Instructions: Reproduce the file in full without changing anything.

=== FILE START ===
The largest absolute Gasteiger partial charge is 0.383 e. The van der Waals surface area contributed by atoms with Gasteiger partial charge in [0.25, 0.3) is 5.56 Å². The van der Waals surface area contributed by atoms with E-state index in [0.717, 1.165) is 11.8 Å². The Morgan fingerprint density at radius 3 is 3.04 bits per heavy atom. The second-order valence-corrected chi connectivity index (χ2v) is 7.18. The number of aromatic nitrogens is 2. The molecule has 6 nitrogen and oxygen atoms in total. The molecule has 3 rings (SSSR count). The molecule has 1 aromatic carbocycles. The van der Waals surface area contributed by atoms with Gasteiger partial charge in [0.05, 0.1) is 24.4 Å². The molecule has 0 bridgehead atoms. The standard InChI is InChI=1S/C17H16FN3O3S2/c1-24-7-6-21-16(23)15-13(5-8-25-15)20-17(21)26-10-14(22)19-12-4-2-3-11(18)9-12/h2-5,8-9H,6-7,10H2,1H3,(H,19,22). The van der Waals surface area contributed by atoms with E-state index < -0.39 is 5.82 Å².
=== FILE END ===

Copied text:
The largest absolute Gasteiger partial charge is 0.383 e. The van der Waals surface area contributed by atoms with Gasteiger partial charge in [0.25, 0.3) is 5.56 Å². The van der Waals surface area contributed by atoms with E-state index in [0.717, 1.165) is 11.8 Å². The Morgan fingerprint density at radius 3 is 3.04 bits per heavy atom. The second-order valence-corrected chi connectivity index (χ2v) is 7.18. The number of aromatic nitrogens is 2. The molecule has 6 nitrogen and oxygen atoms in total. The molecule has 3 rings (SSSR count). The molecule has 1 aromatic carbocycles. The van der Waals surface area contributed by atoms with Gasteiger partial charge in [0.05, 0.1) is 24.4 Å². The molecule has 0 bridgehead atoms. The standard InChI is InChI=1S/C17H16FN3O3S2/c1-24-7-6-21-16(23)15-13(5-8-25-15)20-17(21)26-10-14(22)19-12-4-2-3-11(18)9-12/h2-5,8-9H,6-7,10H2,1H3,(H,19,22). The van der Waals surface area contributed by atoms with E-state index < -0.39 is 5.82 Å².